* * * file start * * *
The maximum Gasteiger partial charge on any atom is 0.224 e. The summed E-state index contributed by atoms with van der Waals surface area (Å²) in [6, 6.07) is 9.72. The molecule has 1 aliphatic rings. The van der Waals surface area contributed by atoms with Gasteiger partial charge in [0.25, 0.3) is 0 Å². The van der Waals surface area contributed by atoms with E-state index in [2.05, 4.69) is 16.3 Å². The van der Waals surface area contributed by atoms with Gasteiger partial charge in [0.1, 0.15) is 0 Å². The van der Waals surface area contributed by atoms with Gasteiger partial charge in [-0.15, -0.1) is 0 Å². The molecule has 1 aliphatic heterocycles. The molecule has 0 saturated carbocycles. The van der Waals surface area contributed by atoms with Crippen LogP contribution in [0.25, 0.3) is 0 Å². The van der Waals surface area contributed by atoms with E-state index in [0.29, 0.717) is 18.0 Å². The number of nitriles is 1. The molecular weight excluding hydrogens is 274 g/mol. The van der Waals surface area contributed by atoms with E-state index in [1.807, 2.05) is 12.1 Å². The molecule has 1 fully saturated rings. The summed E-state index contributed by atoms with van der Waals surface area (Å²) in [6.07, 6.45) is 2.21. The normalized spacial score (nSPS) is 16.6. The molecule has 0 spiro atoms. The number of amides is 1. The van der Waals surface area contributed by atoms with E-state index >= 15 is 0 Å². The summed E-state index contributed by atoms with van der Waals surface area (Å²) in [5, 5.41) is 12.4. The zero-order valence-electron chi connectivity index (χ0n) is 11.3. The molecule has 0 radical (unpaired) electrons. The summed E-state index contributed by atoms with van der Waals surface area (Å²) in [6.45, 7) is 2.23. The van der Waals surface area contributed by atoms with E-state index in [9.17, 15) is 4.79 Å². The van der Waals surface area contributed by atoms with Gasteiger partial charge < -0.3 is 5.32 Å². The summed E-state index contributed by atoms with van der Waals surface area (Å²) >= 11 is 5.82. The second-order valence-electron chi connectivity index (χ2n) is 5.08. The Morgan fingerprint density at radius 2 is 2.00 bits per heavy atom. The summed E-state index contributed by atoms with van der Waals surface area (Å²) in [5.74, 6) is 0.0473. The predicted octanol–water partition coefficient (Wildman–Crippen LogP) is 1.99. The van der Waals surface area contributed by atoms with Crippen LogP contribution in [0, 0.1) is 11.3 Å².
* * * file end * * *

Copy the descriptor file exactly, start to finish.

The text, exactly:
The maximum Gasteiger partial charge on any atom is 0.224 e. The summed E-state index contributed by atoms with van der Waals surface area (Å²) in [6, 6.07) is 9.72. The molecule has 1 aliphatic rings. The van der Waals surface area contributed by atoms with Gasteiger partial charge in [0.25, 0.3) is 0 Å². The van der Waals surface area contributed by atoms with E-state index in [2.05, 4.69) is 16.3 Å². The van der Waals surface area contributed by atoms with Gasteiger partial charge in [0.1, 0.15) is 0 Å². The van der Waals surface area contributed by atoms with Gasteiger partial charge in [-0.15, -0.1) is 0 Å². The molecule has 1 aliphatic heterocycles. The molecule has 0 saturated carbocycles. The van der Waals surface area contributed by atoms with Crippen LogP contribution in [0.25, 0.3) is 0 Å². The van der Waals surface area contributed by atoms with E-state index in [0.29, 0.717) is 18.0 Å². The number of nitriles is 1. The molecular weight excluding hydrogens is 274 g/mol. The van der Waals surface area contributed by atoms with E-state index in [1.807, 2.05) is 12.1 Å². The molecule has 1 fully saturated rings. The summed E-state index contributed by atoms with van der Waals surface area (Å²) in [6.07, 6.45) is 2.21. The normalized spacial score (nSPS) is 16.6. The molecule has 0 spiro atoms. The number of amides is 1. The van der Waals surface area contributed by atoms with E-state index >= 15 is 0 Å². The summed E-state index contributed by atoms with van der Waals surface area (Å²) in [5, 5.41) is 12.4. The zero-order valence-electron chi connectivity index (χ0n) is 11.3. The molecule has 0 radical (unpaired) electrons. The summed E-state index contributed by atoms with van der Waals surface area (Å²) in [6.45, 7) is 2.23. The van der Waals surface area contributed by atoms with E-state index in [9.17, 15) is 4.79 Å². The van der Waals surface area contributed by atoms with Gasteiger partial charge < -0.3 is 5.32 Å². The summed E-state index contributed by atoms with van der Waals surface area (Å²) >= 11 is 5.82. The second-order valence-electron chi connectivity index (χ2n) is 5.08. The Morgan fingerprint density at radius 2 is 2.00 bits per heavy atom. The summed E-state index contributed by atoms with van der Waals surface area (Å²) in [5.74, 6) is 0.0473. The predicted octanol–water partition coefficient (Wildman–Crippen LogP) is 1.99. The van der Waals surface area contributed by atoms with Crippen LogP contribution in [0, 0.1) is 11.3 Å².